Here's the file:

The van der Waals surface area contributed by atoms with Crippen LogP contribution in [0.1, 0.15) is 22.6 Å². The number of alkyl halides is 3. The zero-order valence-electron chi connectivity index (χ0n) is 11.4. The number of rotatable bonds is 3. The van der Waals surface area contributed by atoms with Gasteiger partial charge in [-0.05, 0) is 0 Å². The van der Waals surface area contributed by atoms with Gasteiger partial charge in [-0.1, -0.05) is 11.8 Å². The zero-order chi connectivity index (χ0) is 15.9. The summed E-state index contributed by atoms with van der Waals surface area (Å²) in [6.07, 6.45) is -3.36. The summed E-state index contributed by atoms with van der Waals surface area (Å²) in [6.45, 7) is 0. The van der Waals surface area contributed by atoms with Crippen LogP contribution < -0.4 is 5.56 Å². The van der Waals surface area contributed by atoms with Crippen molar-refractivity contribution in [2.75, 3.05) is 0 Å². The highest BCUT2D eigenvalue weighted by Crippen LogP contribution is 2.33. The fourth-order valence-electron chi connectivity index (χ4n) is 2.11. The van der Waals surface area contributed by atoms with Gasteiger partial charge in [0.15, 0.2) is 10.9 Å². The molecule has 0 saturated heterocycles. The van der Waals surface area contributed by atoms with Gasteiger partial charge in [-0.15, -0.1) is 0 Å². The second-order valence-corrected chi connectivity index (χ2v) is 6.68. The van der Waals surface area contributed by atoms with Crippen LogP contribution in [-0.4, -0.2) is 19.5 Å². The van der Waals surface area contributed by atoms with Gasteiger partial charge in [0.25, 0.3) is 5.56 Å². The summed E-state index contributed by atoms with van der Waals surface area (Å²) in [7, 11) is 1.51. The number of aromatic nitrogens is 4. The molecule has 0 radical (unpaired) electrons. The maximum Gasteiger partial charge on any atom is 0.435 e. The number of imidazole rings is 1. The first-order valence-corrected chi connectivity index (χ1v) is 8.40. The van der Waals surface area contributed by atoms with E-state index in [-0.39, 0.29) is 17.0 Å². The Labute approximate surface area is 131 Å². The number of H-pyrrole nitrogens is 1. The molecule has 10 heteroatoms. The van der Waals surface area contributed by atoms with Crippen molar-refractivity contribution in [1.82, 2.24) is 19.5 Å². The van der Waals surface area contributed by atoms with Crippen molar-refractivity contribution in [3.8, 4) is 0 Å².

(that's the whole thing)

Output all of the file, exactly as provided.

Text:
The van der Waals surface area contributed by atoms with Crippen LogP contribution in [0.1, 0.15) is 22.6 Å². The number of alkyl halides is 3. The zero-order valence-electron chi connectivity index (χ0n) is 11.4. The number of rotatable bonds is 3. The van der Waals surface area contributed by atoms with Gasteiger partial charge in [-0.05, 0) is 0 Å². The van der Waals surface area contributed by atoms with Gasteiger partial charge in [-0.1, -0.05) is 11.8 Å². The zero-order chi connectivity index (χ0) is 15.9. The summed E-state index contributed by atoms with van der Waals surface area (Å²) in [6.07, 6.45) is -3.36. The summed E-state index contributed by atoms with van der Waals surface area (Å²) in [6.45, 7) is 0. The van der Waals surface area contributed by atoms with Crippen LogP contribution < -0.4 is 5.56 Å². The van der Waals surface area contributed by atoms with Crippen molar-refractivity contribution in [2.75, 3.05) is 0 Å². The highest BCUT2D eigenvalue weighted by Crippen LogP contribution is 2.33. The fourth-order valence-electron chi connectivity index (χ4n) is 2.11. The van der Waals surface area contributed by atoms with Gasteiger partial charge in [0.15, 0.2) is 10.9 Å². The molecule has 0 saturated heterocycles. The van der Waals surface area contributed by atoms with Gasteiger partial charge in [-0.15, -0.1) is 0 Å². The second-order valence-corrected chi connectivity index (χ2v) is 6.68. The van der Waals surface area contributed by atoms with Crippen LogP contribution in [-0.4, -0.2) is 19.5 Å². The van der Waals surface area contributed by atoms with Gasteiger partial charge in [0.25, 0.3) is 5.56 Å². The summed E-state index contributed by atoms with van der Waals surface area (Å²) in [7, 11) is 1.51. The number of aromatic nitrogens is 4. The molecule has 0 radical (unpaired) electrons. The maximum Gasteiger partial charge on any atom is 0.435 e. The number of imidazole rings is 1. The first-order valence-corrected chi connectivity index (χ1v) is 8.40. The van der Waals surface area contributed by atoms with E-state index in [-0.39, 0.29) is 17.0 Å². The Labute approximate surface area is 131 Å². The number of H-pyrrole nitrogens is 1. The molecule has 10 heteroatoms. The van der Waals surface area contributed by atoms with Crippen molar-refractivity contribution in [1.82, 2.24) is 19.5 Å². The van der Waals surface area contributed by atoms with Crippen molar-refractivity contribution in [3.8, 4) is 0 Å².